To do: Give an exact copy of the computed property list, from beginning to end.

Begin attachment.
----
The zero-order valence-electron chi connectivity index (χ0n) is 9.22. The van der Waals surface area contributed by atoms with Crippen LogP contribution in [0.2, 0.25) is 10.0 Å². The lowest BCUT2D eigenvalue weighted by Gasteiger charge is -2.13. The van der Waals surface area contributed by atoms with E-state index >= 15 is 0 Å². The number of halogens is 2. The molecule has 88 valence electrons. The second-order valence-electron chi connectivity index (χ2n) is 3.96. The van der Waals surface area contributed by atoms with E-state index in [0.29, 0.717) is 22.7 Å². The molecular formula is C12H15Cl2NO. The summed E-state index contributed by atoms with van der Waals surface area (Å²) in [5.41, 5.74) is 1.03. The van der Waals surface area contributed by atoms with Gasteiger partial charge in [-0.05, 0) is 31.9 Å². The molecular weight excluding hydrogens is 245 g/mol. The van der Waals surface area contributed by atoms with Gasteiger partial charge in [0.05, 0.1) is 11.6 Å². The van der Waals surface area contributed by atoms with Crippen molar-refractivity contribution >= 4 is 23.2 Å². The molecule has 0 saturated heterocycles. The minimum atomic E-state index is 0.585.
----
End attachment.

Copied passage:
The zero-order valence-electron chi connectivity index (χ0n) is 9.22. The van der Waals surface area contributed by atoms with Crippen LogP contribution in [0.2, 0.25) is 10.0 Å². The lowest BCUT2D eigenvalue weighted by Gasteiger charge is -2.13. The van der Waals surface area contributed by atoms with E-state index >= 15 is 0 Å². The number of halogens is 2. The molecule has 88 valence electrons. The second-order valence-electron chi connectivity index (χ2n) is 3.96. The van der Waals surface area contributed by atoms with E-state index in [0.29, 0.717) is 22.7 Å². The molecular formula is C12H15Cl2NO. The summed E-state index contributed by atoms with van der Waals surface area (Å²) in [5.41, 5.74) is 1.03. The van der Waals surface area contributed by atoms with Gasteiger partial charge in [-0.05, 0) is 31.9 Å². The molecular weight excluding hydrogens is 245 g/mol. The van der Waals surface area contributed by atoms with Gasteiger partial charge in [0.05, 0.1) is 11.6 Å². The van der Waals surface area contributed by atoms with Crippen molar-refractivity contribution >= 4 is 23.2 Å². The molecule has 0 saturated heterocycles. The minimum atomic E-state index is 0.585.